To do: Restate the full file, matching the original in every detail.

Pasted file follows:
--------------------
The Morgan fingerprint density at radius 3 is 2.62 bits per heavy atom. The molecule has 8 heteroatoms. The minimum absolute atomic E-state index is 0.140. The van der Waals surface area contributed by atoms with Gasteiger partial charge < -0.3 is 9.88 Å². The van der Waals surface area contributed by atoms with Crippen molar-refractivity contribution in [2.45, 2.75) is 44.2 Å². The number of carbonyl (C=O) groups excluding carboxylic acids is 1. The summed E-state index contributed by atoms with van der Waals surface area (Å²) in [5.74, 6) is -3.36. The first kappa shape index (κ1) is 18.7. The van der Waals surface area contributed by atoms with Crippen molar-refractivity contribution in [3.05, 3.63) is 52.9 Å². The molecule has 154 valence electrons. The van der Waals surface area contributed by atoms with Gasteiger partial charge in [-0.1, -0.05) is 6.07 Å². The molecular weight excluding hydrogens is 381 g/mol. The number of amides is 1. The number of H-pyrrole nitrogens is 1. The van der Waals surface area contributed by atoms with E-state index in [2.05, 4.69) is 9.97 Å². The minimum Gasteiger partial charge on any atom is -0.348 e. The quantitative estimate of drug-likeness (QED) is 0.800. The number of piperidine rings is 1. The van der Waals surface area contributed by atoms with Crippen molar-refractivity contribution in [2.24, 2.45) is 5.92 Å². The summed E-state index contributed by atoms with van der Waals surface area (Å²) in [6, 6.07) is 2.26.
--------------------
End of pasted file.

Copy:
The Morgan fingerprint density at radius 3 is 2.62 bits per heavy atom. The molecule has 8 heteroatoms. The minimum absolute atomic E-state index is 0.140. The van der Waals surface area contributed by atoms with Gasteiger partial charge < -0.3 is 9.88 Å². The van der Waals surface area contributed by atoms with Crippen molar-refractivity contribution in [2.45, 2.75) is 44.2 Å². The number of carbonyl (C=O) groups excluding carboxylic acids is 1. The summed E-state index contributed by atoms with van der Waals surface area (Å²) in [5.74, 6) is -3.36. The first kappa shape index (κ1) is 18.7. The van der Waals surface area contributed by atoms with Crippen molar-refractivity contribution in [3.05, 3.63) is 52.9 Å². The molecule has 154 valence electrons. The van der Waals surface area contributed by atoms with Gasteiger partial charge in [-0.1, -0.05) is 6.07 Å². The molecular weight excluding hydrogens is 381 g/mol. The number of amides is 1. The number of H-pyrrole nitrogens is 1. The van der Waals surface area contributed by atoms with E-state index in [2.05, 4.69) is 9.97 Å². The minimum Gasteiger partial charge on any atom is -0.348 e. The quantitative estimate of drug-likeness (QED) is 0.800. The number of piperidine rings is 1. The van der Waals surface area contributed by atoms with Crippen molar-refractivity contribution in [2.24, 2.45) is 5.92 Å². The summed E-state index contributed by atoms with van der Waals surface area (Å²) in [6, 6.07) is 2.26.